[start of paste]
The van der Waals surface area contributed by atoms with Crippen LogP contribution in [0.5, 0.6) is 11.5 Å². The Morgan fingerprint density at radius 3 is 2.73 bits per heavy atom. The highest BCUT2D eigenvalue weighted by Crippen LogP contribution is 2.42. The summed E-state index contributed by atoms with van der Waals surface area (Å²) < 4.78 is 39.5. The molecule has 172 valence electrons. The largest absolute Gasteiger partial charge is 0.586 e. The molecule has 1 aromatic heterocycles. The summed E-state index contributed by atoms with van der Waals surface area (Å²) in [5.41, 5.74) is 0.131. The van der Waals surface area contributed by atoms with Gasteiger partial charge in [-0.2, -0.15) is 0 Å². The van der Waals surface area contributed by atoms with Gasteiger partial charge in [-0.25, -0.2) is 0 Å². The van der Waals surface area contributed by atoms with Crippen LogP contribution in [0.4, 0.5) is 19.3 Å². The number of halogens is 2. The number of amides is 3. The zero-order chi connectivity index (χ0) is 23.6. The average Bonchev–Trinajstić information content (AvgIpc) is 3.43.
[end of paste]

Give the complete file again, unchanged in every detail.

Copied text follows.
The van der Waals surface area contributed by atoms with Crippen LogP contribution in [0.5, 0.6) is 11.5 Å². The Morgan fingerprint density at radius 3 is 2.73 bits per heavy atom. The highest BCUT2D eigenvalue weighted by Crippen LogP contribution is 2.42. The summed E-state index contributed by atoms with van der Waals surface area (Å²) < 4.78 is 39.5. The molecule has 172 valence electrons. The largest absolute Gasteiger partial charge is 0.586 e. The molecule has 1 aromatic heterocycles. The summed E-state index contributed by atoms with van der Waals surface area (Å²) in [5.41, 5.74) is 0.131. The van der Waals surface area contributed by atoms with Gasteiger partial charge in [-0.2, -0.15) is 0 Å². The van der Waals surface area contributed by atoms with Gasteiger partial charge in [-0.25, -0.2) is 0 Å². The van der Waals surface area contributed by atoms with Crippen LogP contribution in [0.4, 0.5) is 19.3 Å². The number of halogens is 2. The number of amides is 3. The zero-order chi connectivity index (χ0) is 23.6. The average Bonchev–Trinajstić information content (AvgIpc) is 3.43.